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Taiwan study confirms PM2.5 pollution causes lung disease, liver cancer

Early results of a study being carried out by the Taiwan government show a connection with PM2.5 pollutants and lung and liver disease

Man wears a surgical mask on a polluted day in Kaohsiung.

Man wears a surgical mask on a polluted day in Kaohsiung. (CNA photo)

TAIPEI (Taiwan News) -- Preliminary findings by a group of Taiwanese government agencies on the effects of excessive PM2.5 (particles suspended in the air less than 2.5 micrometers in diameter) humans include lung disease and liver cancer, while in terms of areas, and central and southern Taiwan are in the most urgent need of air pollution control, reported Apple Daily.

Starting in 2015, Taiwan's National Health Research Institute (NHRI), Health Promotion Administration (HPA), and the Environmental Protection Administration (EPA) and been collaborating a study measuring the long-term health impacts of air pollution on Taiwanese citizens.

As this year's research draws to a close and as results are to be released in January of 2018, a correlation has been found with exposure to PM2.5 and respiratory disease in children and the elderly, as well as liver cancer. The study has also found that central and southern Taiwan are in the most urgent need of air pollution reduction efforts.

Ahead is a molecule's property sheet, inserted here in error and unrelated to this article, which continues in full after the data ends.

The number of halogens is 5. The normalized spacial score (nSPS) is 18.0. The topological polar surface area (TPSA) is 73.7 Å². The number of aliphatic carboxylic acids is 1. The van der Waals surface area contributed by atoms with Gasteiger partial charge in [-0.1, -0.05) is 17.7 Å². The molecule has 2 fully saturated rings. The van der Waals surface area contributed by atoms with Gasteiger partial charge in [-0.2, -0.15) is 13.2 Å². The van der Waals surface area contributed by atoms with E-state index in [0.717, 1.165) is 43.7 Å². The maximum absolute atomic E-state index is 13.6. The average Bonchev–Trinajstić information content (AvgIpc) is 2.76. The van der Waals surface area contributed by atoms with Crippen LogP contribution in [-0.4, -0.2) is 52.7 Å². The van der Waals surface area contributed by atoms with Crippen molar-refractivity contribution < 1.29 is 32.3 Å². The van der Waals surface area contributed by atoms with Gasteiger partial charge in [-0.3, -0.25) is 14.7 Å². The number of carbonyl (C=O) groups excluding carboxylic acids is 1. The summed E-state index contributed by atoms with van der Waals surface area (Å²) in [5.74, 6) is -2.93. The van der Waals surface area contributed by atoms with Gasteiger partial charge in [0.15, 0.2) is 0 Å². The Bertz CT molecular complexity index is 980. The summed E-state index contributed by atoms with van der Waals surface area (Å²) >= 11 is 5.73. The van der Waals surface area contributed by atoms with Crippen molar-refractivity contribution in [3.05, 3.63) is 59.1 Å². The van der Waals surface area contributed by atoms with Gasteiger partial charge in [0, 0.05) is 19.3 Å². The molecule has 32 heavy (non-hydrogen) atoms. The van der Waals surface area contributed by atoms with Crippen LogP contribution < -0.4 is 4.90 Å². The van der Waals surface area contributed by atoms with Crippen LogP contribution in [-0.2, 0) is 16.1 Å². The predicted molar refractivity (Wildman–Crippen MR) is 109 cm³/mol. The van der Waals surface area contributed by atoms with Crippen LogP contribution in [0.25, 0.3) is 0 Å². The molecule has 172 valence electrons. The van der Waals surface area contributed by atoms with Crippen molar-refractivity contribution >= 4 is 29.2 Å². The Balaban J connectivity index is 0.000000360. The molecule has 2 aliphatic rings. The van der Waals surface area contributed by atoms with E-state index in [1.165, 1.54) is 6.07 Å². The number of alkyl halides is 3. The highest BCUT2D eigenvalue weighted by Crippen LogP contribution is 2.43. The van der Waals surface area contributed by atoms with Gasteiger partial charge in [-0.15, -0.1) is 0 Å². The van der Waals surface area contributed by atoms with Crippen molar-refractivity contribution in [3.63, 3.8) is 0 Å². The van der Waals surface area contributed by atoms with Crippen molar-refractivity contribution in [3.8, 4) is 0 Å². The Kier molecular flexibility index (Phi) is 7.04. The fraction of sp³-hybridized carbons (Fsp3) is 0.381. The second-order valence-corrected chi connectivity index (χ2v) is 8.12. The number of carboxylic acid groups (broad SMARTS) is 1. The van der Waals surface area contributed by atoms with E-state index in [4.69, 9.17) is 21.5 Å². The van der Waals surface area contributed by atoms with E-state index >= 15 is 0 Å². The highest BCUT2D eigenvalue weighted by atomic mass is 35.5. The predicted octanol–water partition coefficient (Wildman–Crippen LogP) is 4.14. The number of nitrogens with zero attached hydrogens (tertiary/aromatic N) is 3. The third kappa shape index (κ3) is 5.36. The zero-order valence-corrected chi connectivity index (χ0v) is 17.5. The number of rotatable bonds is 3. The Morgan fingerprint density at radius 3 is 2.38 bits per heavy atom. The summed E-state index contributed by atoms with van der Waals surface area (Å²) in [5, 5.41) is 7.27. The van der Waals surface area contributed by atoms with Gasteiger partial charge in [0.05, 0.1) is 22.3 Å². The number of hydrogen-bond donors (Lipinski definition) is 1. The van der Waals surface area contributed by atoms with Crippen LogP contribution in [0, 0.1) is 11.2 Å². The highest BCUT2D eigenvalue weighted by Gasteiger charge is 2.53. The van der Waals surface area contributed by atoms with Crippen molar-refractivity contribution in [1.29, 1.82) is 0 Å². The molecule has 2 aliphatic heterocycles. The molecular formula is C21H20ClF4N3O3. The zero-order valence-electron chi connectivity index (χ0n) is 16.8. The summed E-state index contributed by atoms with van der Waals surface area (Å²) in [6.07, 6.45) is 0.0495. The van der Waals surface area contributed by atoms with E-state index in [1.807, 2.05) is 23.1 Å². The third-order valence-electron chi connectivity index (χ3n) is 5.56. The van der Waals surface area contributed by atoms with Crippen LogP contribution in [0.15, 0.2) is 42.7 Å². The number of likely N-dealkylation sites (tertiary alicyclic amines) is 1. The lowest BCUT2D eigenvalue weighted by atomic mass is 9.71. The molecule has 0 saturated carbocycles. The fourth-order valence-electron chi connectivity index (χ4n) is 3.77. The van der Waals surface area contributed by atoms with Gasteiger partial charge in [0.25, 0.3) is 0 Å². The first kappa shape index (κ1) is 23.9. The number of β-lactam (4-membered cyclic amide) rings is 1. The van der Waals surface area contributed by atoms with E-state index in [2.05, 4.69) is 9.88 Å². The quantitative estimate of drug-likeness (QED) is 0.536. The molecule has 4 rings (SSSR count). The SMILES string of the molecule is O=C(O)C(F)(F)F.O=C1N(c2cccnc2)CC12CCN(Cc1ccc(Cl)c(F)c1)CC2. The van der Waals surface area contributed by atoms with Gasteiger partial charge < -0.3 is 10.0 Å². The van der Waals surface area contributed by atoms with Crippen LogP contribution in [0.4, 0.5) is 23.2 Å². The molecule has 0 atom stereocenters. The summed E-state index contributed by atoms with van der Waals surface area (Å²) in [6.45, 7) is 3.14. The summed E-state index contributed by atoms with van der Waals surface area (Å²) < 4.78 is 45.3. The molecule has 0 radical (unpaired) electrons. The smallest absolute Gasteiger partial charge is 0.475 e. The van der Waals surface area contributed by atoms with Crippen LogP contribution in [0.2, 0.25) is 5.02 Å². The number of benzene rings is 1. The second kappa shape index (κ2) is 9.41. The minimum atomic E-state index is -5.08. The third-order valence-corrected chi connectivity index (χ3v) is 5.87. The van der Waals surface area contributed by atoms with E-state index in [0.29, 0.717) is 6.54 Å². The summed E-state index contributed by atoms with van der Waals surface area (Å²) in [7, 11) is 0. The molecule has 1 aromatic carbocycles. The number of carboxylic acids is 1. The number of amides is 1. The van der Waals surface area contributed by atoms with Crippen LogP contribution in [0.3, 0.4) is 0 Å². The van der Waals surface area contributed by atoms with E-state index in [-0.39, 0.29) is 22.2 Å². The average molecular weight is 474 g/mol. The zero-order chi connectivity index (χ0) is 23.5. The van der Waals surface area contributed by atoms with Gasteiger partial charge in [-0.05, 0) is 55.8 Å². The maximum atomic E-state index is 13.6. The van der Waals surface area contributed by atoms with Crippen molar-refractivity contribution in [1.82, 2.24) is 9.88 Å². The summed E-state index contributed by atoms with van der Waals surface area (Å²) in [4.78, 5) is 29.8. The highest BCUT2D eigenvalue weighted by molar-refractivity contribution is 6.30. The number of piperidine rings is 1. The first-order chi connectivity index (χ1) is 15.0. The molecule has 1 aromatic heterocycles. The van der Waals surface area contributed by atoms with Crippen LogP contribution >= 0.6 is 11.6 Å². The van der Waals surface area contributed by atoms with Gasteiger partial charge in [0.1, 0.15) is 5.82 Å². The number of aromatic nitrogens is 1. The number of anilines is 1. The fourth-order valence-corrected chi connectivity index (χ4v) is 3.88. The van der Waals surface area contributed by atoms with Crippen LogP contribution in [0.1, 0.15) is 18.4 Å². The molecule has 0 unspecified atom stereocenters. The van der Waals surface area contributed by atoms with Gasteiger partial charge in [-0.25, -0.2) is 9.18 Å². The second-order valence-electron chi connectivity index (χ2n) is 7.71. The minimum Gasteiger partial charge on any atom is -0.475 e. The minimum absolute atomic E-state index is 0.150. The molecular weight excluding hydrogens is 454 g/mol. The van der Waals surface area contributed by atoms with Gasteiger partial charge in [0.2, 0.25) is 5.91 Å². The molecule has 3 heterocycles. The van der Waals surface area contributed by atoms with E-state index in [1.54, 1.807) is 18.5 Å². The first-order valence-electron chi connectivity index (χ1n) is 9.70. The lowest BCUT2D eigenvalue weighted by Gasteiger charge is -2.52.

Kuo Yu-liang (郭育良) head of NHRI's National Institute of Environmental Health Sciences said the main domestic sources of air pollution in Taiwan are traffic emissions, industrial emissions, coal burning, steelmaking, and suspended road dust. He emphasized that the most hazardous pollutants affecting one's health are PM2.5, followed by ozone and nitrogen oxide.

Kuo said that with the exception of eastern Taiwan, much of the rest of the country, including northern, central, and southern Taiwan record annual average concentrations exceed the annual standard of 15 micrograms per cubic meter, with air quality in central and southern Taiwan in most urgent need of attention.

Kuo said that the study found that PM2.5 most adversely affects the lung function of elderly people over 65 and children. In children, PM2.5 can cause respiratory tract infections and asthma, while in adults over the age of 65, the pollutant can cause greatly exacerbate pulmonary obstruction disease, or even lead to liver cancer.

The study has also found a correlation between PM10 exposure and deteriorating kidney function. While an increase in carbon monoxide exposure by pregnant women will increase the risk of developing gestational diabetes and fetal atopic dermatitis.

Kuo noted that the Air Quality Health Index (AQHI), which considers the simultaneous exposure of multiple pollutants and their health effects, is under development and will better explain the health effects on the elderly than the current Air Quality Index (AQI).